[Year:2022] [Month:January-March] [Volume:4] [Number:1] [Pages:2] [Pages No:24 - 25]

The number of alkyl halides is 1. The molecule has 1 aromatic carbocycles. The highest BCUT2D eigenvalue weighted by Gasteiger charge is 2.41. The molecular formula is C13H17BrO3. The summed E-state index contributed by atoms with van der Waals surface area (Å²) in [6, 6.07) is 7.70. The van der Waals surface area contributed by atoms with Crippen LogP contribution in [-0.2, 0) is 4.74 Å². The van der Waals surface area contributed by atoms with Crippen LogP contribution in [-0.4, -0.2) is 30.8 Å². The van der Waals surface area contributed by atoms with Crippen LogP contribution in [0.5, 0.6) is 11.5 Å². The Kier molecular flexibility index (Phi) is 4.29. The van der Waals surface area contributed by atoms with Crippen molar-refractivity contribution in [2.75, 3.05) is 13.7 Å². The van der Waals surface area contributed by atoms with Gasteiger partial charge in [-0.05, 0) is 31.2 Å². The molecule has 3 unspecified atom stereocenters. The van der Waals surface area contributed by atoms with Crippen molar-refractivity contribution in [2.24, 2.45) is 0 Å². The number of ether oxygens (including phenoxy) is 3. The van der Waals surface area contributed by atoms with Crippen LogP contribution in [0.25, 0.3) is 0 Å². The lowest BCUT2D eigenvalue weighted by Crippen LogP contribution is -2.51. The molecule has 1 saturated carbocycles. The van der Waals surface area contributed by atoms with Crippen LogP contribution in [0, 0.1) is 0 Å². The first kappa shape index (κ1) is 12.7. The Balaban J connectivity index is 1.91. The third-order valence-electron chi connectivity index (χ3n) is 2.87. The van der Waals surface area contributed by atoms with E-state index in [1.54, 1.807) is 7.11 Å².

In invasive fungal infections, early initiation of treatment within the day of symptom onset is related with a significantly reduced mortality. Early initiation of treatment and specifically treatment initiation within the day of symptom onset and blood culture draw is related to a significantly reduced mortality. However, automated blood culture methodologies, which are routinely used for the diagnosis of candidemia, take up to 2–5 days to grow and lead to a crucial delay in treatment initiation. Therefore, a highly sensitive, specific, and rapid diagnostic method is expected to allow early initiation of antifungal therapy and subsequently improve outcomes. Rapid diagnostic methods for fungal infections are long-awaited and are expected to improve outcomes through early initiation of targeted antifungal therapy. T2 Candida panel is a novel qualitative diagnostic platform that was recently approved by the US Food and Drug Administration (FDA) for diagnosis of candidemia with a mean time to species identification of <5 hours. Technological advances in the field of nanotechnology coupled with the proven applications of magnetic resonance have recently presented a rapid, fully automated, qualitative, sensitive, and specific diagnostic platform, the “T2 Candida panel”. The introduction of this technology in diagnostic algorithms will increase the cost per patient tested, but it is expected to provide an economically self-supporting policy if savings from shorter hospital stays and termination of excess empiric antifungal treatment are taken into account. Expected benefits in terms of morbidity, mortality, and costs remain to be confirmed in clinical practice. The T2 Magnetic Resonance (T2MR) assay can detect and speciate the five most common Candida spp.; namely, Candida albicans, Candida glabrata, Candida parapsilosis, Candida tropicalis, and Candida krusei, in approximately 5 hours. The five detectable Candida spp. are responsible for >95% of the total Candida infections. T2 Magnetic Resonance demonstrated a sensitivity and specificity of 91.1 and 98.1%, respectively. The utility of T2MR in candidemia depends on the prevalence of the disease in each clinical setting. In intensive care units and other high-prevalence settings, the incorporation of T2MR in diagnostic algorithms is very appealing. T2 Magnetic Resonance is expected to allow timely initiation of antifungal therapy and help with antifungal stewardship. In low-prevalence settings, the positive predictive value of T2MR might not be enough to justify the initiation of antifungal treatment in itself.